Fiction

Coffeehouse Angel by Suzanne Selfors

Katrina is a self-described ordinary teenage girl (yeah, she's a bit hard on herself), but when she leaves some leftover pastries and coffee for the handsome homeless guy she finds sleeping in the alley behind her grandmother's struggling coffee shop, her hitherto boring life becomes a series of unexpected wacky events and emotions. It turns out that “homeless” guy is actually a teenage guardian angel on a break, and he’s determined to repay Katrina’s kindness by granting her heart’s deepest wish. Now, if she could only figure out what that is.

Descent by Timothy Johnston

A distressing phone call from local law enforcement propels Grant and Angela Courtland bedside to fifteen-year old son, Sean, injured during an accident during a family vacation to the Rocky Mountains. At the hospital, the Courtland’s learn Sean’s injuries are the result of an early morning hit-and-run; though, even worse, is the news that eighteen-year old daughter, Caitlin, is missing. Sean, meanwhile, groggy from surgery, remembers almost nothing about the accident besides biking behind Caitlin jogging the trail.

A Fireproof Home for the Bride by Amy Scheibe

A genre defying novel, this story’s premise is the spiritual and emotional awakening of 18-year-old Emmy growing up in 1950s Minnesota. Emmy lives on a rural farm in a conservative Lutheran family outside Minneapolis. Her mother is a harsh taskmistress; her father is kind but distant. Emmy’s mother has forced her into an engagement to Ambrose, a stern man 10 years her senior whose family owns the farm next door.

A Darker Shade of Magic by V.A. Schwabe

For years, the doors between worlds have been closed to all except a few, including Kell, whose magic allows him to travel to and from the different Londons occupying these worlds. When Kell acquires a magical artifact from a dangerous world long sealed off from the others, he and a rogue thief named Lila set out on a desperate journey to protect their worlds from treachery and dark magic. 

SF/F SCHWAB, V. 

The Accidental Highwayman by Ben Tripp

Nighttime travelling in mid-19th century England is risky thanks to highwaymen. One in particular, Whistling Jack, has become quite notorious with a large bounty on his head. Kit Bristol, a former circus stunt rider and current servant to Master Rattle, wakes in the middle of the night to discover his master fatally injured, dressed as Whistling Jack, and the authorities close on his heels. To draw them away, Kit costumes himself as the highwayman and takes off on his master’s horse, Midnight.

San Miguel by T. C. Boyle

While many books focus on a compelling character or family, this novel revolves around a particular place – a tiny, windswept island off the coast of California. Beginning in the 1880s and then shifting to the 1930s, Boyle traces the lives of two families that inhabit San Miguel, people in search of freedom and escape from sometimes troubled pasts. In addition to a stark and captivating place, this memorable tale offers compelling characters, heartbreaking circumstances, and the beautiful storytelling that readers have come to expect of T. C. Boyle.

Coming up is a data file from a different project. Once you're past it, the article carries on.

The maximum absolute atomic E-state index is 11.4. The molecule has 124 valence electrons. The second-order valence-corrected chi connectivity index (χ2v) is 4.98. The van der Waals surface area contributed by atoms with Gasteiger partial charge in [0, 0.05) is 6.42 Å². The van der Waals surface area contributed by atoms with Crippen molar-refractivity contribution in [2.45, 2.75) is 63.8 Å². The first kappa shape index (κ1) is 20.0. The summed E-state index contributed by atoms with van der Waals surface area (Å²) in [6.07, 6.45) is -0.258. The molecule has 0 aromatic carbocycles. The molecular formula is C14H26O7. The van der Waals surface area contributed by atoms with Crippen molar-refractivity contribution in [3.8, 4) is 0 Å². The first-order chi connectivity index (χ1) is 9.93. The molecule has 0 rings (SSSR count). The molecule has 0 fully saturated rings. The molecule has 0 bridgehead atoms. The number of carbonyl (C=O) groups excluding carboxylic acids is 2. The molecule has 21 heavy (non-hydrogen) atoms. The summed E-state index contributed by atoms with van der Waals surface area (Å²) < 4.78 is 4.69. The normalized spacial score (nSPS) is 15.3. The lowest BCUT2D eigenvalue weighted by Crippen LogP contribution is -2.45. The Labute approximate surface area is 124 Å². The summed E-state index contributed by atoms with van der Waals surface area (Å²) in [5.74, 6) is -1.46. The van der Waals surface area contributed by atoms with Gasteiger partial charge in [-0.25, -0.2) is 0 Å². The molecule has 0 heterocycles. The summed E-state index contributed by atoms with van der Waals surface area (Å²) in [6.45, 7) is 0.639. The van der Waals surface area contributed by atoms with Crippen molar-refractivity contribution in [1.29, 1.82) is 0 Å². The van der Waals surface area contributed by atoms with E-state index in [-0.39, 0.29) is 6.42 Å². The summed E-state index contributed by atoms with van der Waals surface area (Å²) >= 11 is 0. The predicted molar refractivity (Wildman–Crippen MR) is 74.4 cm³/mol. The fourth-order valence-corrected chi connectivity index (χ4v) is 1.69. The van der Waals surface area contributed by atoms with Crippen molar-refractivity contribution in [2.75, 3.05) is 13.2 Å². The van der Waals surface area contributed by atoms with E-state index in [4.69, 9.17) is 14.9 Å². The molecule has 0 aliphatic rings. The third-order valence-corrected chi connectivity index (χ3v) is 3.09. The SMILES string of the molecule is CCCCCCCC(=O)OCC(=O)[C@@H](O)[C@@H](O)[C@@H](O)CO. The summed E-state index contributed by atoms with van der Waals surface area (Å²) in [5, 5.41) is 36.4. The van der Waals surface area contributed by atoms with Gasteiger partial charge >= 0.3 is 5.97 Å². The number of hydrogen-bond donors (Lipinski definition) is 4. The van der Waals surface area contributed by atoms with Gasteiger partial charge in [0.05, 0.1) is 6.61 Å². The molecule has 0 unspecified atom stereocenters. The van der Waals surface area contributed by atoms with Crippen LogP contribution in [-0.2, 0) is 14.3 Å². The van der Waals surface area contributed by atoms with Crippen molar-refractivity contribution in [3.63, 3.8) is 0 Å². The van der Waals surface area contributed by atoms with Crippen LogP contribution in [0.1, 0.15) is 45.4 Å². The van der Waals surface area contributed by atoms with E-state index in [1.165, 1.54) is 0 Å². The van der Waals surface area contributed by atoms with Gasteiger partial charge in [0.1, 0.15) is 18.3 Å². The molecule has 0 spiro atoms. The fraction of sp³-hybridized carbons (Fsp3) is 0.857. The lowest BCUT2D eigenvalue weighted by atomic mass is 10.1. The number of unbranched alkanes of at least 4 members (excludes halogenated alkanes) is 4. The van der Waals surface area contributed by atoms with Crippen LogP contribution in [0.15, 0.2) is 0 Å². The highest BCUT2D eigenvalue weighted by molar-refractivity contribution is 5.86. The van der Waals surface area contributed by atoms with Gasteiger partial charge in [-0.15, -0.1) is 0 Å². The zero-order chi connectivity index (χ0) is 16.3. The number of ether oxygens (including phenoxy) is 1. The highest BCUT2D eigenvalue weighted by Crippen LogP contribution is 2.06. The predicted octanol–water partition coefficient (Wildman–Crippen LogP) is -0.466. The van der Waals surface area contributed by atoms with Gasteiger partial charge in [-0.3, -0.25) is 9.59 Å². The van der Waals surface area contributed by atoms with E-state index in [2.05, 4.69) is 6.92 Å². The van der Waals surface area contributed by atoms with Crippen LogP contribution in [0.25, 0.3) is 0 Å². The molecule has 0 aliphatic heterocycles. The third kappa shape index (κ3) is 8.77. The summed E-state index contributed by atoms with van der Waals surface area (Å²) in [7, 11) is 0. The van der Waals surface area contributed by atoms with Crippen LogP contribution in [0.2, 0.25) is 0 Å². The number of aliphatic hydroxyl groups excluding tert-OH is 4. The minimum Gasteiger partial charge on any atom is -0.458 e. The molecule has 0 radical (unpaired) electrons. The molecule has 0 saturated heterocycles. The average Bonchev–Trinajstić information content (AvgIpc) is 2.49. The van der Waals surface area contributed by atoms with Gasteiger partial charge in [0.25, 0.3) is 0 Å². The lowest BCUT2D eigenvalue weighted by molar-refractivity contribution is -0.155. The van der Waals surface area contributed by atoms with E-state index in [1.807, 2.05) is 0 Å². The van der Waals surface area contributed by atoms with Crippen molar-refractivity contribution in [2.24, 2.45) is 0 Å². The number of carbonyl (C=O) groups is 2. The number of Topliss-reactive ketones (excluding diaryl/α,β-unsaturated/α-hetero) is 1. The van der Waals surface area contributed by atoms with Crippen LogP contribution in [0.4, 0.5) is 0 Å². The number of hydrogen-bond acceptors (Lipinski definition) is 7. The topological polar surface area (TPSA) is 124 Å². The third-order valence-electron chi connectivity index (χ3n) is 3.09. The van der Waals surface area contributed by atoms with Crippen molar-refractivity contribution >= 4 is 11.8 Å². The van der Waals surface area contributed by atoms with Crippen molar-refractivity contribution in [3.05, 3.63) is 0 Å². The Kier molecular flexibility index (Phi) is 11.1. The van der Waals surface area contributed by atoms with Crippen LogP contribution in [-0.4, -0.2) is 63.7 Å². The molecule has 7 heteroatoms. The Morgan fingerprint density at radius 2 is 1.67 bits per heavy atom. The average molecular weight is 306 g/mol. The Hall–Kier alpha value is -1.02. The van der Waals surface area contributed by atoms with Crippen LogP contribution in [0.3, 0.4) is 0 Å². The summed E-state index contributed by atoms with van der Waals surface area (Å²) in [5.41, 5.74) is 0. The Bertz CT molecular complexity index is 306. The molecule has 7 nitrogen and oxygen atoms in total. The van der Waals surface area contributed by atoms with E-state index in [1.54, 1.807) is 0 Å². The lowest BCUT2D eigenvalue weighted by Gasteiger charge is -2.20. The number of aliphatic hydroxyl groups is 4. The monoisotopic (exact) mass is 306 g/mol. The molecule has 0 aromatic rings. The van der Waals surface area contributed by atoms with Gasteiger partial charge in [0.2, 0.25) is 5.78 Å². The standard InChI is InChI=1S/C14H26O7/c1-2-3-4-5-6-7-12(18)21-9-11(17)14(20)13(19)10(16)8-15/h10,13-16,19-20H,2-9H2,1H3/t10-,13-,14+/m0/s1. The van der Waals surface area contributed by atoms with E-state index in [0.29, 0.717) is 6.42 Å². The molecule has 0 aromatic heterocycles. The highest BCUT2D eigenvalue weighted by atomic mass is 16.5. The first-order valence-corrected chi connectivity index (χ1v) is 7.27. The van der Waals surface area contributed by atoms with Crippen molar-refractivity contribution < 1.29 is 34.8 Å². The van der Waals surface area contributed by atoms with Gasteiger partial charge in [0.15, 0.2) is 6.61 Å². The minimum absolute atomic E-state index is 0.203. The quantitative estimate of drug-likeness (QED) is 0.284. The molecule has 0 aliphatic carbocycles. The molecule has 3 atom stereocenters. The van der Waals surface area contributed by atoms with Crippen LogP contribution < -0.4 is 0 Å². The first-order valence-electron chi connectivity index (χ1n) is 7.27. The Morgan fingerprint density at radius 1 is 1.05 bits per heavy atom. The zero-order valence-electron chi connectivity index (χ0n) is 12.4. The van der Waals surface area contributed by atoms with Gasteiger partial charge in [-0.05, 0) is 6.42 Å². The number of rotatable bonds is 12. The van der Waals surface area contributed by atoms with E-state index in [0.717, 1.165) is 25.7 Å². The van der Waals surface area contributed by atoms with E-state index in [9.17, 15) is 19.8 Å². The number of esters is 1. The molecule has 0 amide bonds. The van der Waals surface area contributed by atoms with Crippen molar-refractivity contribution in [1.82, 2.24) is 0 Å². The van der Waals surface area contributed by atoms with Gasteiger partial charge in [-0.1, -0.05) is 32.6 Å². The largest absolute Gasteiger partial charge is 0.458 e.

Redeployment by Phil Klay

An award-winning, powerful collection of stories that tackle the many difficult struggles (moral, psychological and physical) our American soldiers faced during deployment and upon their return home post-war. An affecting, strong addition to the unique body of literature centering around the military experience in Iraq and  Afghanistan. 

Fiction KLAY, P.

Lost & Found by Brooke Davis

Seven-year-old Millie has a slight obsession with death and keeps a list of dead things in her life, one of the recent entries being “my dad.” Unable to deal with Millie, her mother tells her to wait for a moment in the underwear section of a department store and never returns. Millie, desperate to find her mother (she leaves notes saying “IN HERE MUM” everywhere she goes), tugs on the heartstrings of 80-somethings Karl the Touch Typist, a recent nursing home escapee, and Agatha Panthea, her grumpy, recluse neighbor.

Tell The Wolves I’m Home by Carol Rifka Brunt

Back in 1987, it seems to fourteen-year-old June Elbus that only one person has ever truly understood her -- her uncle, the renowned painter Finn Weiss. Quirky and shy at school, and unwillingly distant from her once close older sister, June only feels like herself in Finn's company; he is her godfather, confidant, and best friend. So when he dies, far too young, of AIDS, the mysterious illness her family will barely talk about, June's world is turned upside down.

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